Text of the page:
Pruning the Peace Lily – April 2020 Month in Review

I have one houseplant, a peace lily, probably, which I was given my last day of teaching. Its name is Wolverine, for it is practically indestructible (at least for a few decades) no matter if I water or don’t water, if I feed or don’t feed, if I give it too much or too little sun, if it’s cold or warm.

I, it should be noted, am nothing like Wolverine.

But, inspired by a friend who is putting an entire garden in her yard and my sister-in-law, who is a gardener, I figured I could take on a few potted plants during this time. I got them (the plants, not the friend and the sister-in-law) about a week ago, herbs, mostly, and some lavender that I refuse to use in cooking. Thanks to the internet, they are flourishing (read: not dead or dying) after seven whole days in my care.

I’ve even pruned my peace lily, which sounds a lot more suggestive than it should.

And here’s the thing, boys and girls. It’s not a peace lily at all. About three minutes on the web taught me it’s an Aglaonema Modestum.

Probably.

I’ve had the thing for a decade. Didn’t even know what it was. I just hope that now that I know what it is, now that it has the right name, that I won’t kill it.

Pandemic. The Age of Discover and D’oh.


I don’t feel like I’m quite doing (*gestures vaguely*) right. I struggle to assess and then control my well-being and the well-being of the littles in my care. Trying to go about my social media life per normal. Pain and grief are real and visceral, as are the in-between moments of joy because we’re human and joy grows in the cracks like a dandelion in pavement. It all feels gauche and oh-so-human. I can’t find words most days, and I know that even if I tried to express what this is and how it feels semi-publicly, someone would pop up like clockwork, telling me to cheer up or simmer down or think of the children, and I bristle at that in non-pandemic times. So for now I keep making stupid posts and occasionally not-so-stupid ones.

I’m pruning my life right now without the help of the internet. Hopefully I won’t snip off something critical that can’t be regrown. If the not-peace-lily can survive despite my not knowing what to call it, so can I in the middle of whatever this is and however it feels.

It’s a lot to figure this all out and do it in a way that honors the jumble of things


Baking is the Covi-19 bandwagon I’ve not just boarded, but have paid full price for a first class ticket. I am, if need be, prepared to help my fellow passengers in case of emergency. The other day I made a Nutella Peanut Butter cake. It is a pastry version of a Reese’s Peanut Butter Cup and now I’ve peaked, baking-wise.


My daughter celebrated a quarantine birthday, and, somehow, declared it “best birthday ever” which made me sob after she went to bed. Because truly, it was not. I think she mistook lavish attention and my hovering-not-hovering for excitement and focus. We did the best we could, trying to combine all her favorite things (reptiles and Harry Potter and cake) while gently honoring the bad parts.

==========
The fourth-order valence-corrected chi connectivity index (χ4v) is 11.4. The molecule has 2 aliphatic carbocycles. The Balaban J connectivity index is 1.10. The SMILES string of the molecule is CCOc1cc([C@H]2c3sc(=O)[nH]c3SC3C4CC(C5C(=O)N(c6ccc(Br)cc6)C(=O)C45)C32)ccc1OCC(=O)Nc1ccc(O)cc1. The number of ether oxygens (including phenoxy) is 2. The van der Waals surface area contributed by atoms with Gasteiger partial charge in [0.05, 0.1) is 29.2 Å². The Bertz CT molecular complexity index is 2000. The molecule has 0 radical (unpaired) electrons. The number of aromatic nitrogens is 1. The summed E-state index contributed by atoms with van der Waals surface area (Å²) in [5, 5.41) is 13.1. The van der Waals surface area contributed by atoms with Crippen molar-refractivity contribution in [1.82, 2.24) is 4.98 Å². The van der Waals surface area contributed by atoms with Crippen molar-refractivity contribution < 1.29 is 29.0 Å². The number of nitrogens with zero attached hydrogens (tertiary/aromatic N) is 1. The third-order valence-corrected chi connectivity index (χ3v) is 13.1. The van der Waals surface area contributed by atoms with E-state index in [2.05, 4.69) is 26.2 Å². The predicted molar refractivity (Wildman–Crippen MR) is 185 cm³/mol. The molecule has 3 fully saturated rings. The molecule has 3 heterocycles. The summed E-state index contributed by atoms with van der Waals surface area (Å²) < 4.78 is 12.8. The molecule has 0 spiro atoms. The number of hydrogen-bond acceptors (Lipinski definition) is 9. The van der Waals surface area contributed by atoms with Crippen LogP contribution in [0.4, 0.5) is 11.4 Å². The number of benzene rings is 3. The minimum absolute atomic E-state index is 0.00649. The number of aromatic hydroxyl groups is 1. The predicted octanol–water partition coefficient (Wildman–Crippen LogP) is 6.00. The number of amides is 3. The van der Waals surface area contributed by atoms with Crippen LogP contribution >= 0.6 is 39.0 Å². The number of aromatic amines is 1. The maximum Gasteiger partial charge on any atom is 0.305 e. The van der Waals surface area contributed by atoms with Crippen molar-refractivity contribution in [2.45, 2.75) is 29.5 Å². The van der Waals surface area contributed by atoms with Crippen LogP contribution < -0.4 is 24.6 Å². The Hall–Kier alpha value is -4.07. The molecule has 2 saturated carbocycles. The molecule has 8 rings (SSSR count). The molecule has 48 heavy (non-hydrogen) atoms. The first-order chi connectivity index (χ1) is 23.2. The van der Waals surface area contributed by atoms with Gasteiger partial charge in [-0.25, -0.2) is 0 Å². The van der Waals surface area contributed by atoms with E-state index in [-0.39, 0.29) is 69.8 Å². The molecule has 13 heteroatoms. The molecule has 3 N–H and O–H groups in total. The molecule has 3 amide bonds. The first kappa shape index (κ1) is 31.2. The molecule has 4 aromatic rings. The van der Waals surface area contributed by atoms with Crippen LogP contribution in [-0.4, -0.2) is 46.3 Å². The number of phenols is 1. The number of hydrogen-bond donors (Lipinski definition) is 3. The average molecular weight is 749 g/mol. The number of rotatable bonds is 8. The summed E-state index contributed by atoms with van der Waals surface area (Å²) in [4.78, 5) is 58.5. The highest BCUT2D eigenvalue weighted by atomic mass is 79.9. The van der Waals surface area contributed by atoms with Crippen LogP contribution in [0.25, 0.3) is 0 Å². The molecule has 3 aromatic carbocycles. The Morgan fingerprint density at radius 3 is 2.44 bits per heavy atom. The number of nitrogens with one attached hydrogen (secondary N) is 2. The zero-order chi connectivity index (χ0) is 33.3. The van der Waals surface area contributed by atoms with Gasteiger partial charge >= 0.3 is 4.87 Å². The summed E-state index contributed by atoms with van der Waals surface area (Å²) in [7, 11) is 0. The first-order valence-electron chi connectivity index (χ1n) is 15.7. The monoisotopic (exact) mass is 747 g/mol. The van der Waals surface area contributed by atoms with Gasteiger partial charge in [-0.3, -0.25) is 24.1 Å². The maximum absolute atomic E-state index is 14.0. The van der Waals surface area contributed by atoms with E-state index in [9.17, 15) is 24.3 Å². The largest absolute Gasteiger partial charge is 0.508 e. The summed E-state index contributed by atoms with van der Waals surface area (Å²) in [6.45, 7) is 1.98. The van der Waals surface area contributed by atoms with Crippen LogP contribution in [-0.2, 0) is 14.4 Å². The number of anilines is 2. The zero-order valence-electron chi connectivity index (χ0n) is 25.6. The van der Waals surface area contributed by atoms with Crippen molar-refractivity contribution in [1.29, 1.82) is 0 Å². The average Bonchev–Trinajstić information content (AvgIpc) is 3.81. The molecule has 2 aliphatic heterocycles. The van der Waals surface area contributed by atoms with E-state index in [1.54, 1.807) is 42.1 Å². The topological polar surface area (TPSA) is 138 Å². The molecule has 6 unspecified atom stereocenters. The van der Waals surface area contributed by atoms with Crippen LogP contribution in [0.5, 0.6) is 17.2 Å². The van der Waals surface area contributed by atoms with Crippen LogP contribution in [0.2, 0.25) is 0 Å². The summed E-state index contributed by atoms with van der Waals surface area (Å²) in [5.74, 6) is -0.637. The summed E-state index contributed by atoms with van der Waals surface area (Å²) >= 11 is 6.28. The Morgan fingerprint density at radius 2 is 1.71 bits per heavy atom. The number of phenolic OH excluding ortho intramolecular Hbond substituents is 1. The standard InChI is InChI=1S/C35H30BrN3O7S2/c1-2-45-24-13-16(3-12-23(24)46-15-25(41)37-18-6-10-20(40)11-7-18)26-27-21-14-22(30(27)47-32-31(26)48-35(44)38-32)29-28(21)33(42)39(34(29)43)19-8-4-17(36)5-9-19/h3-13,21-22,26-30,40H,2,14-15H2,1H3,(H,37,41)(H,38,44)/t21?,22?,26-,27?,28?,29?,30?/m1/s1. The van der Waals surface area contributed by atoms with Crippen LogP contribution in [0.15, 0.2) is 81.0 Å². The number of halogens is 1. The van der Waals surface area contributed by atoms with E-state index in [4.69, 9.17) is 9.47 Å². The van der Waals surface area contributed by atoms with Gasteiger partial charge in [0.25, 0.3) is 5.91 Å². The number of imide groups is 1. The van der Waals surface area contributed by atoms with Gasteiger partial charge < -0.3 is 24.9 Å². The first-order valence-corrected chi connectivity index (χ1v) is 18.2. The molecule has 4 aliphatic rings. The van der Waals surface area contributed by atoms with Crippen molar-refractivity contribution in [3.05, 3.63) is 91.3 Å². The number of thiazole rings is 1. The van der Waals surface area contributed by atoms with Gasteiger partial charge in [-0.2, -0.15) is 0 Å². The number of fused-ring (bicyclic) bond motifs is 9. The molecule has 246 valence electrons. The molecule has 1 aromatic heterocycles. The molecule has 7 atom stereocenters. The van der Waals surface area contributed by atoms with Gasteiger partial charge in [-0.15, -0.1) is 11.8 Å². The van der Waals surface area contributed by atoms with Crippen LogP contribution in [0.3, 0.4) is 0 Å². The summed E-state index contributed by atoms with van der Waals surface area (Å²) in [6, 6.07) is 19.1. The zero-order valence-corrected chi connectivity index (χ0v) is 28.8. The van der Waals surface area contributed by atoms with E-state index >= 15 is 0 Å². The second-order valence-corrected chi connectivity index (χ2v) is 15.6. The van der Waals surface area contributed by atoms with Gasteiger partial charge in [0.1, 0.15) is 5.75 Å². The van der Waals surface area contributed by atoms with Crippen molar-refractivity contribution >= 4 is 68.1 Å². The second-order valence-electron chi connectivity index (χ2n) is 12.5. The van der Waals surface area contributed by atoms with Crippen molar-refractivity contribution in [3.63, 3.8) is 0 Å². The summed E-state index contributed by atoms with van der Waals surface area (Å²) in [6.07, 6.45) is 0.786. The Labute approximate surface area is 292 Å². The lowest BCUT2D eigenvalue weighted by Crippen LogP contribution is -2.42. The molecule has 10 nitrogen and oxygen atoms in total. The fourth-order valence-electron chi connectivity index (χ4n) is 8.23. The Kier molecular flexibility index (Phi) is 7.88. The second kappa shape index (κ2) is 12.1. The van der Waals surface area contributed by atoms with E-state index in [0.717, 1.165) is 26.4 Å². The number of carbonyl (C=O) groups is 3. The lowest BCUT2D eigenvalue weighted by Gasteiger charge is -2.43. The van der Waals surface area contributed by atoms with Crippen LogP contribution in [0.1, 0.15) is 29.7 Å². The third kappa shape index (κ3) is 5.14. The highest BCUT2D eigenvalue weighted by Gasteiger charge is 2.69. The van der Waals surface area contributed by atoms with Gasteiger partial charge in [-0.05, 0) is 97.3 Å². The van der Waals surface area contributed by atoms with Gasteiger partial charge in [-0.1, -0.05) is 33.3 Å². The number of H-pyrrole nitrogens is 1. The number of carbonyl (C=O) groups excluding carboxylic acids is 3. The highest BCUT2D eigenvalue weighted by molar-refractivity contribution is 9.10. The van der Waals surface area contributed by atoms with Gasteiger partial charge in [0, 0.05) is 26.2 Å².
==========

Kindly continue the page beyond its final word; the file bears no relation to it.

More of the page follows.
Writing continues. Writing is slow these days. I feel so guarded with my words. April’s work dealt with characters wrestling with religion. Dealing with my characters’ issues and beliefs has required me to consider my own. All I can do is hold it all up to the light and see what is most truthful for me and for the story.


Highlights from April

  • I’ve been savoring Many Alarm Clocks, reading one entry every few days. I love Sy Safransky’s words and am often inspired to write about what he explores in any given essay. Highly recommend.
  • I’m also enjoying Wanderers, although I am unable to focus for more than a few pages at a time on anything  — that’s a pandemic thing, not a Chuck Wendig thing. His writing is whimsical and hilarious and a bit nutty, a really cool counterpoint to the plot…which is about a pandemic.
  • Still knitting socks. Back to using a worsted weight yarn and making a pair of lounging socks because why not.
  • My motivation for (constant) cleaning is to listen to ebooks. Right now I’m knee-deep in Olive Kitteridge. I do love a good short story, and I’m a fan of Strout’s lush descriptions and seemingly effortless characterization (which likely means she busted her hump to get them like that.)
  • I am not a basketball fan. I do not understand the sport beyond the basics – 5 people per team, get ball in hoop, dribble. And yet – and yet – I am riveted by The Last Dance docu-series. It’s positively Shakespearean and the editors and director all deserve all of the awards and probably a championship ring or a big ol’ wreath of flowers or a Quidditch cup.
  • Channel surfing at night brought me to the Soundbreaking series. Episode 7 of season 1 made me nostalgic…more so than finding a picture of me from my junior prom, which I also did this week.
  • Spoiler alert: Yes. Yes, they are.
  • One of my new favorite poems
  • And now for something completely different: I’m pretty sure Al and I would be good buddies. Come over for cake, Al.

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